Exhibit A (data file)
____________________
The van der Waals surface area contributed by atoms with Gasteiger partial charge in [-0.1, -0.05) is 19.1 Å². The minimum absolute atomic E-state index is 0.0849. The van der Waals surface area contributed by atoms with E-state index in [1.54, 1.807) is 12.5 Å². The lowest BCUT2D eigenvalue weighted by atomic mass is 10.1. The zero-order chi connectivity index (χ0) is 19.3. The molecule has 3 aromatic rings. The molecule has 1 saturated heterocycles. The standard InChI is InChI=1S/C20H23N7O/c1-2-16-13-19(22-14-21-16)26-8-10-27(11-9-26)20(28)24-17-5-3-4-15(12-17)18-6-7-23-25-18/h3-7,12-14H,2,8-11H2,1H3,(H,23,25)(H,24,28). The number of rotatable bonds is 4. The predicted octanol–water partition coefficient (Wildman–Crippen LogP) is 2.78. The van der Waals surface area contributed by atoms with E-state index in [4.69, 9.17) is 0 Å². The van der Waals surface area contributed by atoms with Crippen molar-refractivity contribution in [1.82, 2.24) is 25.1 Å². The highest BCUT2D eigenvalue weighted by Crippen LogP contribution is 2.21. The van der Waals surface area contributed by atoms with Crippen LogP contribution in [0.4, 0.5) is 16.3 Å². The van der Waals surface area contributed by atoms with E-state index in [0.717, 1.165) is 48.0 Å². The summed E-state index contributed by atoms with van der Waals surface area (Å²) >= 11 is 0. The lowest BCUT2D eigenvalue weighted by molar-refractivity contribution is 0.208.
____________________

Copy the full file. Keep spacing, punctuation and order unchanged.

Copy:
The van der Waals surface area contributed by atoms with Gasteiger partial charge in [-0.1, -0.05) is 19.1 Å². The minimum absolute atomic E-state index is 0.0849. The van der Waals surface area contributed by atoms with E-state index in [1.54, 1.807) is 12.5 Å². The lowest BCUT2D eigenvalue weighted by atomic mass is 10.1. The zero-order chi connectivity index (χ0) is 19.3. The molecule has 3 aromatic rings. The molecule has 1 saturated heterocycles. The standard InChI is InChI=1S/C20H23N7O/c1-2-16-13-19(22-14-21-16)26-8-10-27(11-9-26)20(28)24-17-5-3-4-15(12-17)18-6-7-23-25-18/h3-7,12-14H,2,8-11H2,1H3,(H,23,25)(H,24,28). The number of rotatable bonds is 4. The predicted octanol–water partition coefficient (Wildman–Crippen LogP) is 2.78. The van der Waals surface area contributed by atoms with E-state index in [4.69, 9.17) is 0 Å². The van der Waals surface area contributed by atoms with Crippen molar-refractivity contribution in [1.82, 2.24) is 25.1 Å². The highest BCUT2D eigenvalue weighted by Crippen LogP contribution is 2.21. The van der Waals surface area contributed by atoms with Crippen LogP contribution in [0.4, 0.5) is 16.3 Å². The van der Waals surface area contributed by atoms with E-state index in [0.717, 1.165) is 48.0 Å². The summed E-state index contributed by atoms with van der Waals surface area (Å²) >= 11 is 0. The lowest BCUT2D eigenvalue weighted by molar-refractivity contribution is 0.208.